I managed to scab a ticket for the Bolton game last weekend, and there were flashes in there of the sort of team under the high-point of Benitez that beat Manchester United 4-1 at Old Trafford, or Real Madrid 4-0. There were long periods of play where we were creating chance after chance, and were it not for a few close misses and some suspect refereeing decisions we could have easily scored five or six goals. Not to mention this was without Gerrard, someone who, if critics and rival fans are to be believed, Liverpool have been completely dependent on over the past few years.

The crowd as well was a lot louder than I can remember it ever being for a relatively no-name league game. You get the big atmospheres for the derby games, and really important fixtures, but I was surprised at how vocal the Kop was considering it was only Bolton.

Dalglish has done a fantastic job turning the club around, and whilst I wouldn't want to start getting overly optimistic at this stage of the season, I think he's solidly put the team back up into contention for the Champions League places, and with a bit of luck we'll still be in the hunt for the title as the season draws to a close. He's created a strong squad which should stay strong for next three or four seasons at least, and a squad that plays exciting, attacking football that is genuinely entertaining to watch.


The King will almost certainly remain a legend regardless of what he does or does not achieve in his second stint as a manager, but he's definitely not hurting himself at the moment. If anything, he seems like he's just genuinely enjoying his role back at the club.

Tuesday, 6 September 2011

Day 30: Paris -> London -> Home [Epilogue]

For our final day we stayed in the hotel as long as we could, watching South Park in French (which I could follow a surprising amount of, though it helps when I've seen it before). Eventually we had to shift out of the hotel, and we basically just set up camp in Gare du Nord until our train was due. Occasionally we'd venture outside the station for food, or for a toilet cheaper than the 75 cents one in the station (which, frankly, is taking the piss [no pun intended] unless it a hell of a nice toilet), and we'd get mobbed by the various beggars outside asking for change.

There are tons of people asking you for money in Paris. Probably the most outrageous I saw were the groups going round asking for money for deaf people. Originally I thought these people were legit, until I saw multiple groups in various locations, all the exact same ethnic appearance, age, and all female. If it was a genuine charity you'd be getting student helpers and the like, and you'd be a bit more officially dressed rather than just having some scrappy bits of paper on a clipboard. Plus I'm pretty sure you also wouldn't all be pretending to be deaf (which apparently involves being mute and grinning like a moron, whilst repeatedly shoving the paper in your face and pointing to where "DEAF" is untidily scribbled on the top). Surely proper charities for the deaf would be able to get a few non-deaf people to help out the good cause as well? Aside from the sheer audacity and dishonesty, these people are also asking for fairly big money. You might give pocket change to regular beggars and street performers, but these people want €5 or €10 notes.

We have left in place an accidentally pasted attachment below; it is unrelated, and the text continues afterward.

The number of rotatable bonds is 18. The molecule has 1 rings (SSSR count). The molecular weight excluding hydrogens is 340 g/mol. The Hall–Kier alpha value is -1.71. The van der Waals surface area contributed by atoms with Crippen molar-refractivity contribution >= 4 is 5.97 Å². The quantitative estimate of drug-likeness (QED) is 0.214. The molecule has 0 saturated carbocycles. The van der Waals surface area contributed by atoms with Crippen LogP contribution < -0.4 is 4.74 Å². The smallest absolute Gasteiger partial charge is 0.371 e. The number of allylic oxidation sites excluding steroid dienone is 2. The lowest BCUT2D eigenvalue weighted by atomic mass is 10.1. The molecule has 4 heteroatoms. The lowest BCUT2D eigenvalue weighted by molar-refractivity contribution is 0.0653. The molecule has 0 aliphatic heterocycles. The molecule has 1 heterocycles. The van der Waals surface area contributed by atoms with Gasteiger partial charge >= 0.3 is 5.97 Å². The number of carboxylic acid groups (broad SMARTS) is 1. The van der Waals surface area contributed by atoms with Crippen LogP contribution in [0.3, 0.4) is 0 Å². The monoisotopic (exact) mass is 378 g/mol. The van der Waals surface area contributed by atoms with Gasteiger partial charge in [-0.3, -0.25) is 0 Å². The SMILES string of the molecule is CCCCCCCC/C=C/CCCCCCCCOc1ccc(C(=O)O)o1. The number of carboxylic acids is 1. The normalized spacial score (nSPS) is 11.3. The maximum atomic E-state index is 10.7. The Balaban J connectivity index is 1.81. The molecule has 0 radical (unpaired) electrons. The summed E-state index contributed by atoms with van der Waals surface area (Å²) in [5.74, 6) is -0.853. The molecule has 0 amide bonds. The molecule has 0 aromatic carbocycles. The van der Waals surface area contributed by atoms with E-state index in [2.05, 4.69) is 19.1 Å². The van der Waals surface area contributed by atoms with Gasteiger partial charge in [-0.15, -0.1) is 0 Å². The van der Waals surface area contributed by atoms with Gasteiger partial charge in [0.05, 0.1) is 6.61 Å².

Anyway, after an afternoon of reading and not doing much, we finally made our way through the crazy pseudo-airport-security section to the Eurostar lobby, and got our train. Given that we were now not really on holiday any more, trains and general transport had stopped being a respite from walking and seeing stuff, and were now back to merely transportation. I didn't really care for much else besides getting back home at this point.

We arrived at London in the Kings Cross international and walked to Euston to take our respective trains home. This also involved Nick rushing around to find a photo booth, because he'd booked his train ticket to Birmingham without a valid railcard, and totally didn't listen to me when I told him you needed a passport-sized photo to get a new railcard if you wanted to do it at the station office.

I also had drama, because my train home was cancelled. I spend a month catching trains around Europe, almost entirely without hitch, and my final train back home was cancelled. This meant I could either wait for the next Liverpool train, which risked also being cancelled, or I could find another way back. I opted for another way back, which involved getting the Glasgow-bound train. Right as it left the platform there was an announcement over the train intercom about how this was a specific express train, how off-peak tickets weren't valid, and how tickets to other destinations were also invalid. I'd asked the guy on the platform as I'd gotten on if I could use my ticket for the train, and he'd said yes, but I was still bricking it until the ticket inspector came that my ticket wouldn't be valid, and that I'd have to pay the full £100 fare or whatever.

Turns out that I was fine, because my booked train had been cancelled (I'd have been screwed otherwise), and I got home without further issue. And done!


The whole trip of 30 days has seen 13 cities in 9 countries, covering around 4300 miles (just under 7000km). Reflecting back, I really enjoyed it, and it'd be fantastic to do it again when I'm older, especially if I can live a bit more luxury and stay in nice hotels and the like.